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Estelle Weyl on Twitter: "if taking a husband's name was really about minimizing confusion especially around children, of cis-hetero couples where only one changes their name, you would see 50% of men changing their names instead of 99+% women. It's sexis
“if taking a husband’s name was really about minimizing confusion especially around children, of cis-hetero couples where only one changes their name, you would see 50% of men changing their names instead of 99+% women.

“It’s sexism. Not convenience.”
names  sexism  twitter  2018  estellevw 
11 hours ago by handcoding
Silicon Valley’s weapon of choice against women: shoddy science | Angela Saini | Opinion | The Guardian
Indeed, psychological studies show that there are only the tiniest gaps, if any, between the sexes, including areas such as mathematical ability and verbal fluency. Navigating this complicated field for my latest book, Inferior: How Science Got Women Wrong, I was told by a prominent American researcher into sex difference that he no longer refers to brains as sexually dimorphic, because the science simply doesn’t support this. There isn’t a neuroscientist alive who can say with confidence which sex any given brain belongs to.

... What [evo psych fans] fail to understand is that there are published scientific papers out there to support every possible opinion, even that black people are intellectually inferior to white people. Getting published doesn’t make an idea true, it only means that someone has managed to get it into print. In evolutionary psychology, theories are sometimes little more than speculation strung together with scant evidence.
guardian  gender  sex  science  psychology  sexism 
17 hours ago by cmananian
The Ping-Pong Theory of Tech Sexism
Sexism is subtle. It's insidious. It's rarely: "Her idea is bad because she's a woman," it's: "I'm not sure why, but something's telling me her idea is not good."
tech  sexism  culture  management  leadership  feminism  gender  comics 
23 hours ago by spaceninja
Mendelberg, T. and Karpowitz, C.: The Silent Sex: Gender, Deliberation, and Institutions (Paperback and eBook) | Princeton University Press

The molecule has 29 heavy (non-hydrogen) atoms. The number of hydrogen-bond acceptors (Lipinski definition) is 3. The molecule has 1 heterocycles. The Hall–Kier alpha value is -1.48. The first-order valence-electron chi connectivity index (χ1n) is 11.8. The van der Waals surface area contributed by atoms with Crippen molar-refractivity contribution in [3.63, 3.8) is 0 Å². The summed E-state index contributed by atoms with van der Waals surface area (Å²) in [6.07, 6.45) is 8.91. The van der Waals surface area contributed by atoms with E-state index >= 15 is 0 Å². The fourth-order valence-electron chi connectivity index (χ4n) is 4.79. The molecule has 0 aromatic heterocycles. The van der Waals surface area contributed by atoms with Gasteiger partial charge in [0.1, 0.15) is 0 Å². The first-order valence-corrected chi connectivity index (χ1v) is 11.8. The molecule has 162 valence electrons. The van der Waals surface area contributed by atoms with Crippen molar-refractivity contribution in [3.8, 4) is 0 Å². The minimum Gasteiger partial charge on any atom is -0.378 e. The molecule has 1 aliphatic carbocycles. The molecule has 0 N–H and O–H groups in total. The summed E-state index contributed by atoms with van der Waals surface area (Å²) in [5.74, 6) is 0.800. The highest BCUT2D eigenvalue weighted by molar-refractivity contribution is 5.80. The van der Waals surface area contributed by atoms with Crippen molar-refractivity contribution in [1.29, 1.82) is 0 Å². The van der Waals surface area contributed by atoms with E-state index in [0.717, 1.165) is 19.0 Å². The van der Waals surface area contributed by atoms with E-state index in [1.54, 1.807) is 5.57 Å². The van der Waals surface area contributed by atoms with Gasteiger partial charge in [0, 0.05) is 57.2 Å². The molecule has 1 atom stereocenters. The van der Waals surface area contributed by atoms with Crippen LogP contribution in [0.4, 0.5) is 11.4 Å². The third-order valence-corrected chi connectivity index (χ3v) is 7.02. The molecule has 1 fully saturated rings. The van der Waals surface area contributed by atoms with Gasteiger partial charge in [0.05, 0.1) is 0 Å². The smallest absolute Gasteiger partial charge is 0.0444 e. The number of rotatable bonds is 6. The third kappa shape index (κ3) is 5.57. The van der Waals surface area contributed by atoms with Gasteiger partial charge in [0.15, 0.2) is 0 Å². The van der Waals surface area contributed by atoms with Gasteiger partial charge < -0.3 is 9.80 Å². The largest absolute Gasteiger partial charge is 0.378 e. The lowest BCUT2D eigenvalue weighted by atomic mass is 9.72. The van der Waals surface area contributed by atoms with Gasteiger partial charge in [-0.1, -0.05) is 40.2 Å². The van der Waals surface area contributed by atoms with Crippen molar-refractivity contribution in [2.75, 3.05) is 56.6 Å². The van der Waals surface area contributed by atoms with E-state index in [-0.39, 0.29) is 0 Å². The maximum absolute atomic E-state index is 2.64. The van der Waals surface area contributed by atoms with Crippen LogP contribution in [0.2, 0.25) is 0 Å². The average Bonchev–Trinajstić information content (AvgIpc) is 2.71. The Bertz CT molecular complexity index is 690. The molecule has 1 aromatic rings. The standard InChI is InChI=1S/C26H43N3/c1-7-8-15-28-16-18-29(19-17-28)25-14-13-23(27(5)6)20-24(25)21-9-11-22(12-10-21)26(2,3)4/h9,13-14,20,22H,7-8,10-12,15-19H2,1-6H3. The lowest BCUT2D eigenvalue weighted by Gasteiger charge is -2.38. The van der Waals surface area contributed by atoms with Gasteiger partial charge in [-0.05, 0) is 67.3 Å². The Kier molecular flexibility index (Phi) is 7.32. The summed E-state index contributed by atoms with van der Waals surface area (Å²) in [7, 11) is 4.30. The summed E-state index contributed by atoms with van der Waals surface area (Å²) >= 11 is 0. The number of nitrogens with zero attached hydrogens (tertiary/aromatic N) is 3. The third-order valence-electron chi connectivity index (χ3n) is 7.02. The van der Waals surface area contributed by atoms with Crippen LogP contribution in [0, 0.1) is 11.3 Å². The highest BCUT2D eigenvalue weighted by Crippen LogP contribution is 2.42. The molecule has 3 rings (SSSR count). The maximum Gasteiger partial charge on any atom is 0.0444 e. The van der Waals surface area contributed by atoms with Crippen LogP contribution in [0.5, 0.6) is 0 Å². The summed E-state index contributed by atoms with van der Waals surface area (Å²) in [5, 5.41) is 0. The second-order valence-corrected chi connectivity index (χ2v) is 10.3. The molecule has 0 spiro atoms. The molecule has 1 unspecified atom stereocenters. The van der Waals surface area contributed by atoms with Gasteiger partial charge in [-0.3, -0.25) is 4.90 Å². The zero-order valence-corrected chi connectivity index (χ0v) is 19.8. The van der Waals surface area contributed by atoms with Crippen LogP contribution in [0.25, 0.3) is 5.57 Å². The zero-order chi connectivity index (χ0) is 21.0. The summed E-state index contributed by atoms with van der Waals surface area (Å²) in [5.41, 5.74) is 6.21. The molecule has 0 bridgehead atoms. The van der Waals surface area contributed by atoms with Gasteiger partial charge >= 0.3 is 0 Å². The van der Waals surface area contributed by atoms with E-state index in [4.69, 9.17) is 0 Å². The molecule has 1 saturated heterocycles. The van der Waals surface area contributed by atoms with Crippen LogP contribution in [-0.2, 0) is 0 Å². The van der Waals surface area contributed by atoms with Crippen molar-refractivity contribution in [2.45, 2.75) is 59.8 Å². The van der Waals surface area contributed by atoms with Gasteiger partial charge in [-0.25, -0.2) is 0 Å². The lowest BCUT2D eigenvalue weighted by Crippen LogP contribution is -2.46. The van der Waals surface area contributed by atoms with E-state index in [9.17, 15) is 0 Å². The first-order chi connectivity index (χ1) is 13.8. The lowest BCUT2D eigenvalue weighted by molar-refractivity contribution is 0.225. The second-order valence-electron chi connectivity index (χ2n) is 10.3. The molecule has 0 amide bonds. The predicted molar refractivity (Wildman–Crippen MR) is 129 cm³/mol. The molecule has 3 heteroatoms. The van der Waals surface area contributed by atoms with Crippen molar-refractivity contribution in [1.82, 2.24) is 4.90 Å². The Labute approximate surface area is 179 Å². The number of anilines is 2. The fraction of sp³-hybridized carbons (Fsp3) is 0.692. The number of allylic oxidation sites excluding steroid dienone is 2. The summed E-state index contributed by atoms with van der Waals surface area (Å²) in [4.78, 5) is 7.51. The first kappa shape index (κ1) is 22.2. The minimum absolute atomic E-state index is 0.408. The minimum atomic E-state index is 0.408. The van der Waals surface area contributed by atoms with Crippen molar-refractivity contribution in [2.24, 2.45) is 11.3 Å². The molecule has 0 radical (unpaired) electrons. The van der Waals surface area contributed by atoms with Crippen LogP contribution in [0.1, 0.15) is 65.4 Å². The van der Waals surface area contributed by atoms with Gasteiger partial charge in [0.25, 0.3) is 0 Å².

"Do women participate in and influence meetings equally with men? Does gender shape how a meeting is run and whose voices are heard? The Silent Sex shows how the gender composition and rules of a deliberative body dramatically affect who speaks, how the group interacts, the kinds of issues the group takes up, whose voices prevail, and what the group ultimately decides. It argues that efforts to improve the representation of women will fall short unless they address institutional rules that impede women's voices.
"Using groundbreaking experimental research supplemented with analysis of school boards, Christopher Karpowitz and Tali Mendelberg demonstrate how the effects of rules depend on women’s numbers, so that small numbers are not fatal with a consensus process, but consensus is not always beneficial when there are large numbers of women. Men and women enter deliberative settings facing different expectations about their influence and authority. Karpowitz and Mendelberg reveal how the wrong institutional rules can exacerbate women’s deficit of authority while the right rules can close it, and, in the process, establish more cooperative norms of group behavior and more generous policies for the disadvantaged. Rules and numbers have far-reaching implications for the representation of women and their interests."
to:NB  books:noted  sexism  institutions  democracy  re:democratic_cognition 
2 days ago by cshalizi
The Subtle Sexism Of Your Open Plan Office
Open office plans make women feel more looked at, observed and, subsequently, judged for their appearances. Men don’t experience a change in perception by others, but women do. (Also, lack of privacy causes more issues for women than for men.)
research  sexism  company  culture  studies 
3 days ago by KuraFire

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